*To choose a statistically valid sample size for any serious research,*
*we have to consider **3 factors**1. Population size 2. Margin of error and 3. Confidence level. *

1. *Population size*** **would refer to the total number of people who fit into our target segment, this could also be a group with something common. This population can also refer to things, as well as people. • An example, All registered voters in Chennai; All players of IPL; All Indian who bought a home in the past year; All daily maximum/Minimum temperatures in July for major Indian cities. To calculate an appropriate sample size, get an estimate of the population size first - the target group should be well defined.

2. The** **** margin of error** (also called confidence interval) is the plus-or-minus figure sometimes reported in the media (newspaper/television) or if someone is making claims or you might have seen it in opinion poll results. A margin of error tells you what percentage points your results will be different from the real population value. • An example, if you use a margin of error of 3 and 65% percent of your sample picks an answer “Option -1-Yes” you can be "sure" that if you had asked the question to the entire relevant population between 62% (65-3) and 68% (65+3) would have picked that answer.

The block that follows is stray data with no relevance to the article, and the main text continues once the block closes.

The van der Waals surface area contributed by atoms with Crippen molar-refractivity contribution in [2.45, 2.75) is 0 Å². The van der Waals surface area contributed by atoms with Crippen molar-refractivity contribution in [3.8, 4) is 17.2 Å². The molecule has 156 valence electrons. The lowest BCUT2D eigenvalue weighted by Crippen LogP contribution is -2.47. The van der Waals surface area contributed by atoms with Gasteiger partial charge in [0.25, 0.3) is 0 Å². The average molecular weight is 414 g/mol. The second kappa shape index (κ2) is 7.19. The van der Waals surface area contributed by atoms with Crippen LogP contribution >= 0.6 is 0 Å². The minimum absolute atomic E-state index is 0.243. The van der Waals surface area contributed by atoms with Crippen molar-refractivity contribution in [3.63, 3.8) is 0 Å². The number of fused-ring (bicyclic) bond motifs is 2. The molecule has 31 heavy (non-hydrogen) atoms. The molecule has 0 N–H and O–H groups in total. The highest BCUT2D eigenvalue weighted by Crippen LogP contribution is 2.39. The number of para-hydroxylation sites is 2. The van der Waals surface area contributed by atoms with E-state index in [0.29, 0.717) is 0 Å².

3. The *confidence level*** **tells you how confident you can be. It is usually seen as 90%, 95%, 99% and represents how often the true percentage of the population who would pick an answer lies within the margin of error. A 99% confidence level means you can be 99% Sure; the 95% confidence level means you can be 95% sure/certain. 95% confidence level is used by most researchers. ….. When you put the confidence level and the margin of error together, For a 95% margin of error with a 4% margin of error means that your statistic will be within 4% points of the real population value 95% of the time. You can also say that you are 95% sure that the true percentage of the population could be 4% higher or lower for any given response. The wider the margin of error you are willing to accept, the more certain you can be that the whole population answers would be within that range.

Below table will help you choose the ideal sample plan, given you have an estimate of the population size and what your desired confidence level and margin of error is.

*Sample size required: *

There are many online simple size calculators available as well, but understand the three factors well (Population, Margin of error and Confidence level) is important to derive an appropriate.

The bigger your sample size/base, the more sure/certain you can be that their answers truly reflect the population. This also indicates that for a given confidence level, the larger your sample size, the smaller your margin of error. However, the relationship is not directly correlated, that is doubling of the sample size does not halve the margin of error. Apart from the three factors, sometimes certain types of analysis requires a minimum sample size and many times the researcher would stick with the guidelines for that analysis.

*Written by Sunil Mukkath (sunilmukkath@elastictree.com) *

A senior researcher at Elastic Tree. Let us know what you think about this article. Submit your queries, comments, insights at info@elastictree.com.

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